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Unread 04/01/2012, 10:39 PM   #1
Sk8r
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Dirt-simple chemistry MUST-knows for tank health

[repeated from the Reef Discussion Forum]
I'm going to start very slow, very basic, and work toward the lesser known things.

1. your salt mix is not just salt. It's dry seawater. And that means not only salt, it's calcium, magnesium, iodine, selenium, boron---read the label on your salt mix.

2. evaporation never evaporates the minerals. It only evaporates the water.

3. animals and plants suck up part of the minerals. So TWO actions unbalance your tank---evaporation increases the mineral concentration---and animals and plants take the minerals they need and leave what they don't. This means certain minerals run lower and lower and certain ones don't---they just pile up. As you add more fresh ro/di (water that's ONLY hydrogen and oxygen, with NO minerals) your tank gets no more minerals. And your shortage of what the animals and plants are using most gets bigger and bigger. Water changes, 20% a month, replenish the missing minerals, but they're alway playing catchup.

4. Salt mixes are NOT all the same. Reef salt contains a high amount of what corals need AND what fish need. Marine salt for fish-onlies is lower in calcium and other minerals. That's why the price difference.

5. Now---the nitty gritty of chemical balance in your tank. First, the balance is set by your salt brand. The more you mess with that, the worse your water. Translation: don't go dumping supplements into your tank unless you've got the corresponding test. They don't sell these things together because they don't run out at the same rate, but your lfs should stress, with every supplement---you need a test. And you need a logbook. If you turn up a shortage, you dose until you put the RIGHT amount into your tank, with a little leeway; and you test again next week to figure out how fast that's running low. And you dose to stay in the 'good zone', NOT as make-up after your water's gone wonky. Dose to the TREND of the numbers, the way when you're balancing something in your hands, you don't let it swing way to one side before you correct it back to center. There is NO one answer to these things. Every tank is different. And staying in the center of a 'good numbers' zone is best: that gives you a little leeway in either direction.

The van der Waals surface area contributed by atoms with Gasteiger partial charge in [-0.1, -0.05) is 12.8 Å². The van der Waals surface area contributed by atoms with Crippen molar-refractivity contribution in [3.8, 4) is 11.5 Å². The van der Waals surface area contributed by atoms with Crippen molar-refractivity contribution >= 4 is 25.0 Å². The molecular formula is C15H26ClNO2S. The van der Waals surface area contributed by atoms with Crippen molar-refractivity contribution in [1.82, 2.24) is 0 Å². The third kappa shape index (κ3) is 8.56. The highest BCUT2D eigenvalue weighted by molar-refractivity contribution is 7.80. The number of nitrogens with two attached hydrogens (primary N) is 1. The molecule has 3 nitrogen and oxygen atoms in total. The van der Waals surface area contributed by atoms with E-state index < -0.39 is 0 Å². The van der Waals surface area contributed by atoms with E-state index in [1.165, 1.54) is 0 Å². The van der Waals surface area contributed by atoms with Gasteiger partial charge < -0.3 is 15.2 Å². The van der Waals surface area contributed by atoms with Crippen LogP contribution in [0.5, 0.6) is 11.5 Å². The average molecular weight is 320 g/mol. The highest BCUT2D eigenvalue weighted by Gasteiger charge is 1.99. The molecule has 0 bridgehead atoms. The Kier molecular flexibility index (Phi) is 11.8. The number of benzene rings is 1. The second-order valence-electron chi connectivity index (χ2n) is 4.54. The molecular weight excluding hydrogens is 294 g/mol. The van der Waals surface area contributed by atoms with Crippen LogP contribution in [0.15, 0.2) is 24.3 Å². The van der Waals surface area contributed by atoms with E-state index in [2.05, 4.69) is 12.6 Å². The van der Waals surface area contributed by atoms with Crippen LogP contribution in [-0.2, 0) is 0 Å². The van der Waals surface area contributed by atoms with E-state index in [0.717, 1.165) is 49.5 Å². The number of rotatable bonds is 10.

6. THREE readings go in 'lock' to keep your water good. These three are: the alkalinity of your water, the amount of calcium in your water, and the amount of magnesium in your water. Those of you with freshwater experience are used to tracking PH. Alkalinity is the thing most reefers track. Get it between 8.3 and 9.3 on the KH scale, and don't angst over the ph.
The second reading is your Calcium level. It should be between 420 and 500. Below that---your snails' shells start dissolving. And your fish's bone and muscle suffer. The third reading is Magnesium. All you people who want coralline to grow---just keep this one at 1300. But it does a lot more than supply coralline. It LOCKS the other two readings in a 3-way balance. Keeping everything in that relationship will make everything happy.

7. Remember that business about plants and animals using up minerals? Calcium and magnesium are the ones animals use bigtime. Plants---use phosphate and nitrate. Yes, even those chemicals are useful. Plants grow like mad with phosphate. Grow them in your sump, divide the mass in half periodically and get rid of it, and you've just tossed a lot of phosphate and nitrate. That's what a fuge does. And the reason not to use conditioned tapwater? City water grows plants. Algae. A lot of it. The conditioners don't remove phosphate.

8. Dosing: you must dose to keep your calcium supply up if you have stony coral. Hand-dosing is just fine if you don't. You should be able to keep up with the mineral consumption problem if you have fish and softies, including anemones. Just stay in the target range, and do your water changes.